Abu Bakar, Suhaimi and Marji, Adi Khirazli (2008) Verification of Hankinson and Norris formulas for local timber species loaded in compression. In: Mechanical Properties And Bending Strength Theory For Malaysian Structural Timber. Penerbit UTM, Johor, pp. 11-23. ISBN 978-983-52-0567-5
Official URL: http://www.fka.utm.my/jsb/redzuan/5P/bookchapter_f...
Timber may be described as an orthotropic material with unique and independent mechanical properties in the directions of three mutually perpendicular axes—longitudinal, radial, and tangential. These axes, called the principal axes, are shown in Figure 1. The longitudinal axis L is parallel to the fiber grain; the radial axis R is perpendicular to the grain and normal to the growth rings; and the tangential axis T is perpendicular to the grain and tangent to the growth rings. The planes formed by these axes are planes of material symmetry or principal planes. A structural member made of timber, such as a rectangular beam or column, also has three geometrical axes parallel with the edges of the member. Stresses acting in the member are usually described in terms of the geometrical axes, whereas mechanical properties of timber are always described in terms of its principal axes. The two sets of axes are not always parallel, producing intersections between the grain (longitudinal axis) and the sides of the member—a condition called cross grain. (Cross grain occurs because the grain often forms a somewhat helical pattern or because of tree crook and sweep.) Therefore, for engineering applications, it is necessary to evaluate the mechanical properties with respect to the geometrical axes of the member.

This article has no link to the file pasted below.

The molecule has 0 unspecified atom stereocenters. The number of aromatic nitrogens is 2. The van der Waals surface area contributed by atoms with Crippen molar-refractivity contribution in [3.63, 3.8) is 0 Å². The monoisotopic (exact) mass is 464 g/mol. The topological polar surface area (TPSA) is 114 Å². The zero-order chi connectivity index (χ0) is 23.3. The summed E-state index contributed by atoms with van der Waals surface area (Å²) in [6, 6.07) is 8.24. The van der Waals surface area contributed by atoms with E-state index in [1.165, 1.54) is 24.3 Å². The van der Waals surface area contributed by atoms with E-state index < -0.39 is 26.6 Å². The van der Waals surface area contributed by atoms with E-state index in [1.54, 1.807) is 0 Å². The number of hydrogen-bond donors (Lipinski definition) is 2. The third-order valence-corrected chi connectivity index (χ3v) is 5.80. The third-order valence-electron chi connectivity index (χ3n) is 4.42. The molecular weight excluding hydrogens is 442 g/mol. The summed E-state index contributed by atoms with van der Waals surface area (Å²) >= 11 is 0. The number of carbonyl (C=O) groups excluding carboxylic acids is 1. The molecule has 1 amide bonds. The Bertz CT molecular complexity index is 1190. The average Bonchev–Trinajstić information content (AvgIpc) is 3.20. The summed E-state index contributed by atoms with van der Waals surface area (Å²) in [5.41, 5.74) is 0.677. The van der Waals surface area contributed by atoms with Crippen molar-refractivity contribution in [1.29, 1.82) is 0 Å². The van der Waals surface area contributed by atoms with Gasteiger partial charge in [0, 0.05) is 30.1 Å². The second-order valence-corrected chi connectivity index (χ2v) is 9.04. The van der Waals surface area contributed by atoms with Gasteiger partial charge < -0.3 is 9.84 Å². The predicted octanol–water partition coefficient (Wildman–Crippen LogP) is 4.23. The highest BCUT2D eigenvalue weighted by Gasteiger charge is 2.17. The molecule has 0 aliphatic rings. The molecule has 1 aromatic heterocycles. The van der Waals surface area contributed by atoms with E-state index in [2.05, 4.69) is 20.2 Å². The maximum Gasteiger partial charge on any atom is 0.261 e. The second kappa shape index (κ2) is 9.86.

|Item Type:||Book Section|
|Uncontrolled Keywords:||orthotropic material, Hankinson and Norris formulas|
|Subjects:||T Technology > T Technology (General)|
T Technology > TA Engineering (General). Civil engineering (General)
|Deposited By:||Fazli Masari|
|Deposited On:||07 Sep 2012 02:23|
|Last Modified:||07 Sep 2012 02:23|
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